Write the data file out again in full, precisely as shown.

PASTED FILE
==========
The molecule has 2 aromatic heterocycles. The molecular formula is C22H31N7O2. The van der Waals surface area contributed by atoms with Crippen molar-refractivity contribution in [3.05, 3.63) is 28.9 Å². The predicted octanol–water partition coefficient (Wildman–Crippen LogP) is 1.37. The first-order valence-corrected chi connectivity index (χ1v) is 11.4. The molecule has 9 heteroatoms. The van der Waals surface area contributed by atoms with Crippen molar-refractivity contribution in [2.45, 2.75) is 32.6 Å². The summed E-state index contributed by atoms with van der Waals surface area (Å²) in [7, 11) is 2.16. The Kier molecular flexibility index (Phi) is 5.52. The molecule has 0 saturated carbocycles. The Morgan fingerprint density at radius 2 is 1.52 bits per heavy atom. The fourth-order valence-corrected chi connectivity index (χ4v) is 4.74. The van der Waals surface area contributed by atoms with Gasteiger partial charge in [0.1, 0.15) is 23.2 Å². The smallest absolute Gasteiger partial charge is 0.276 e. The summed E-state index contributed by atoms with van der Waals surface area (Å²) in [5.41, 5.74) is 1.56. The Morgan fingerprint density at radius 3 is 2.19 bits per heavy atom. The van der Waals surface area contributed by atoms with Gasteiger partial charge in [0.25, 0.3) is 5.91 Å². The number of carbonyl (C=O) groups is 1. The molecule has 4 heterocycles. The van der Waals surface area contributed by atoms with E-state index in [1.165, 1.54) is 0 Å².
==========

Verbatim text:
The molecule has 2 aromatic heterocycles. The molecular formula is C22H31N7O2. The van der Waals surface area contributed by atoms with Crippen molar-refractivity contribution in [3.05, 3.63) is 28.9 Å². The predicted octanol–water partition coefficient (Wildman–Crippen LogP) is 1.37. The first-order valence-corrected chi connectivity index (χ1v) is 11.4. The molecule has 9 heteroatoms. The van der Waals surface area contributed by atoms with Crippen molar-refractivity contribution in [2.45, 2.75) is 32.6 Å². The summed E-state index contributed by atoms with van der Waals surface area (Å²) in [7, 11) is 2.16. The Kier molecular flexibility index (Phi) is 5.52. The molecule has 0 saturated carbocycles. The Morgan fingerprint density at radius 2 is 1.52 bits per heavy atom. The fourth-order valence-corrected chi connectivity index (χ4v) is 4.74. The van der Waals surface area contributed by atoms with Gasteiger partial charge in [0.1, 0.15) is 23.2 Å². The smallest absolute Gasteiger partial charge is 0.276 e. The summed E-state index contributed by atoms with van der Waals surface area (Å²) in [5.41, 5.74) is 1.56. The Morgan fingerprint density at radius 3 is 2.19 bits per heavy atom. The van der Waals surface area contributed by atoms with Gasteiger partial charge in [0.25, 0.3) is 5.91 Å². The number of carbonyl (C=O) groups is 1. The molecule has 4 heterocycles. The van der Waals surface area contributed by atoms with E-state index in [1.165, 1.54) is 0 Å².